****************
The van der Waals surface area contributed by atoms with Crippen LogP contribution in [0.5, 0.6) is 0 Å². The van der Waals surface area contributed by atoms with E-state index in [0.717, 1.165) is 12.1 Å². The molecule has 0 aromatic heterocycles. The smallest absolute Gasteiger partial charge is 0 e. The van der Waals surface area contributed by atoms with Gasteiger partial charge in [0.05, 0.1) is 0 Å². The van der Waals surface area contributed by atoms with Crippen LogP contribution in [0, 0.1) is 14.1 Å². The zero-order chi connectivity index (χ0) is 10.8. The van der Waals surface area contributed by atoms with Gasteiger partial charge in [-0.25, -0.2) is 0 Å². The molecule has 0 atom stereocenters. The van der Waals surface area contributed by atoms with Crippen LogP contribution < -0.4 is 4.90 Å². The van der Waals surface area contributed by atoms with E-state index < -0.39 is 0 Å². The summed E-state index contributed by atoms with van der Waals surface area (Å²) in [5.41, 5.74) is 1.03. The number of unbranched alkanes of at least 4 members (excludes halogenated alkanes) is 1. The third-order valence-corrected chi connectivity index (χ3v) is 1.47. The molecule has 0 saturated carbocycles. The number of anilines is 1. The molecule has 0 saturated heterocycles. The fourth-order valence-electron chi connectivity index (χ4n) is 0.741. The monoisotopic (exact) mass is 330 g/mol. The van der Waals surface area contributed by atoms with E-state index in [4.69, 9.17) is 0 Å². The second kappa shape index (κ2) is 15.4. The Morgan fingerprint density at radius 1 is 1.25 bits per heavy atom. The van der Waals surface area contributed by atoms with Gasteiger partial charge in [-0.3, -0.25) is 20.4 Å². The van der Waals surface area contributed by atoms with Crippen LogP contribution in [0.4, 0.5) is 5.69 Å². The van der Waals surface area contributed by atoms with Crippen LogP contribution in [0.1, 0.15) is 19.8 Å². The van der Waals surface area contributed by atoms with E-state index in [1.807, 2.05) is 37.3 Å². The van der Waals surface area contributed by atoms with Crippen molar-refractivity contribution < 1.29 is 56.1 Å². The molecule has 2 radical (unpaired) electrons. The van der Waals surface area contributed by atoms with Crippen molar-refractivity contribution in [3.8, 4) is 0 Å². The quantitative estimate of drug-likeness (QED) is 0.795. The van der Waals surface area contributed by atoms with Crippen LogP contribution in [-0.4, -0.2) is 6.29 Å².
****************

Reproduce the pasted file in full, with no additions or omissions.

The van der Waals surface area contributed by atoms with Crippen LogP contribution in [0.5, 0.6) is 0 Å². The van der Waals surface area contributed by atoms with E-state index in [0.717, 1.165) is 12.1 Å². The molecule has 0 aromatic heterocycles. The smallest absolute Gasteiger partial charge is 0 e. The van der Waals surface area contributed by atoms with Gasteiger partial charge in [0.05, 0.1) is 0 Å². The van der Waals surface area contributed by atoms with Crippen LogP contribution in [0, 0.1) is 14.1 Å². The zero-order chi connectivity index (χ0) is 10.8. The van der Waals surface area contributed by atoms with Gasteiger partial charge in [-0.25, -0.2) is 0 Å². The molecule has 0 atom stereocenters. The van der Waals surface area contributed by atoms with Crippen LogP contribution < -0.4 is 4.90 Å². The van der Waals surface area contributed by atoms with E-state index < -0.39 is 0 Å². The summed E-state index contributed by atoms with van der Waals surface area (Å²) in [5.41, 5.74) is 1.03. The number of unbranched alkanes of at least 4 members (excludes halogenated alkanes) is 1. The third-order valence-corrected chi connectivity index (χ3v) is 1.47. The molecule has 0 saturated carbocycles. The number of anilines is 1. The molecule has 0 saturated heterocycles. The fourth-order valence-electron chi connectivity index (χ4n) is 0.741. The monoisotopic (exact) mass is 330 g/mol. The van der Waals surface area contributed by atoms with E-state index in [4.69, 9.17) is 0 Å². The second kappa shape index (κ2) is 15.4. The Morgan fingerprint density at radius 1 is 1.25 bits per heavy atom. The van der Waals surface area contributed by atoms with Gasteiger partial charge in [-0.3, -0.25) is 20.4 Å². The van der Waals surface area contributed by atoms with Crippen LogP contribution in [0.4, 0.5) is 5.69 Å². The van der Waals surface area contributed by atoms with Crippen LogP contribution in [0.1, 0.15) is 19.8 Å². The van der Waals surface area contributed by atoms with E-state index in [1.807, 2.05) is 37.3 Å². The van der Waals surface area contributed by atoms with Crippen molar-refractivity contribution < 1.29 is 56.1 Å². The molecule has 2 radical (unpaired) electrons. The van der Waals surface area contributed by atoms with Crippen molar-refractivity contribution in [3.8, 4) is 0 Å². The quantitative estimate of drug-likeness (QED) is 0.795. The van der Waals surface area contributed by atoms with Crippen LogP contribution in [-0.4, -0.2) is 6.29 Å².